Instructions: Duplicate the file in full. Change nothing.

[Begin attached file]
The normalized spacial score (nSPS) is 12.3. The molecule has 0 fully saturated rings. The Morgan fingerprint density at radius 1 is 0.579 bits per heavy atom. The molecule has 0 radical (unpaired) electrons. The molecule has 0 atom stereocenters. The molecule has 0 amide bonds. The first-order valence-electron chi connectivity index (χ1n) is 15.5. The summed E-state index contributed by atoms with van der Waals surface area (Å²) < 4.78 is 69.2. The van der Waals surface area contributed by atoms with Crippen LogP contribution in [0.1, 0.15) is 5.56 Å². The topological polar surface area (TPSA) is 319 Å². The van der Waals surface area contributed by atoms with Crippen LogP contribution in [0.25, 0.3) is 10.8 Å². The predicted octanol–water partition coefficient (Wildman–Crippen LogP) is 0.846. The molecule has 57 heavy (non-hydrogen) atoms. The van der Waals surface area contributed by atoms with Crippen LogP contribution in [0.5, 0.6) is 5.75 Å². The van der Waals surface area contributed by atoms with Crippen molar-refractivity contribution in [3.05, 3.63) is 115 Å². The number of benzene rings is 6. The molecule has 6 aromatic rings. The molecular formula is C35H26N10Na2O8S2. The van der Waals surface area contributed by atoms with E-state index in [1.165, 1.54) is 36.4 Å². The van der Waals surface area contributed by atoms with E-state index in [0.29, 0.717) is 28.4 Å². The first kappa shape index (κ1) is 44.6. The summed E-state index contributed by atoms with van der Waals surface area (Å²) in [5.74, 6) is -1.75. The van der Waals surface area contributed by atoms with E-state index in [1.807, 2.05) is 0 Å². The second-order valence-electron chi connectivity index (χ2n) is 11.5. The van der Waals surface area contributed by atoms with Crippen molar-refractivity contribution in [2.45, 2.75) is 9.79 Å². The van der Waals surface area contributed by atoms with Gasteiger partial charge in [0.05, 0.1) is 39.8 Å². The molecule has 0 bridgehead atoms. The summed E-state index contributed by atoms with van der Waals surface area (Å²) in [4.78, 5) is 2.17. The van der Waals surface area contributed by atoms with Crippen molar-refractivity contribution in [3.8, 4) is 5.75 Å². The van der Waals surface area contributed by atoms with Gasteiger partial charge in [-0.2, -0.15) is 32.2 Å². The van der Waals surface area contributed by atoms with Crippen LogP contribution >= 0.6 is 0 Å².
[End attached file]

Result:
The normalized spacial score (nSPS) is 12.3. The molecule has 0 fully saturated rings. The Morgan fingerprint density at radius 1 is 0.579 bits per heavy atom. The molecule has 0 radical (unpaired) electrons. The molecule has 0 atom stereocenters. The molecule has 0 amide bonds. The first-order valence-electron chi connectivity index (χ1n) is 15.5. The summed E-state index contributed by atoms with van der Waals surface area (Å²) < 4.78 is 69.2. The van der Waals surface area contributed by atoms with Crippen LogP contribution in [0.1, 0.15) is 5.56 Å². The topological polar surface area (TPSA) is 319 Å². The van der Waals surface area contributed by atoms with Crippen LogP contribution in [0.25, 0.3) is 10.8 Å². The predicted octanol–water partition coefficient (Wildman–Crippen LogP) is 0.846. The molecule has 57 heavy (non-hydrogen) atoms. The van der Waals surface area contributed by atoms with Crippen LogP contribution in [0.5, 0.6) is 5.75 Å². The van der Waals surface area contributed by atoms with Crippen molar-refractivity contribution in [3.05, 3.63) is 115 Å². The number of benzene rings is 6. The molecule has 6 aromatic rings. The molecular formula is C35H26N10Na2O8S2. The van der Waals surface area contributed by atoms with E-state index in [1.165, 1.54) is 36.4 Å². The van der Waals surface area contributed by atoms with E-state index in [0.29, 0.717) is 28.4 Å². The first kappa shape index (κ1) is 44.6. The summed E-state index contributed by atoms with van der Waals surface area (Å²) in [5.74, 6) is -1.75. The van der Waals surface area contributed by atoms with E-state index in [1.807, 2.05) is 0 Å². The second-order valence-electron chi connectivity index (χ2n) is 11.5. The van der Waals surface area contributed by atoms with Crippen molar-refractivity contribution in [2.45, 2.75) is 9.79 Å². The van der Waals surface area contributed by atoms with Gasteiger partial charge in [0.05, 0.1) is 39.8 Å². The molecule has 0 bridgehead atoms. The summed E-state index contributed by atoms with van der Waals surface area (Å²) in [4.78, 5) is 2.17. The van der Waals surface area contributed by atoms with Crippen molar-refractivity contribution in [3.8, 4) is 5.75 Å². The van der Waals surface area contributed by atoms with Gasteiger partial charge in [-0.2, -0.15) is 32.2 Å². The van der Waals surface area contributed by atoms with Crippen LogP contribution >= 0.6 is 0 Å².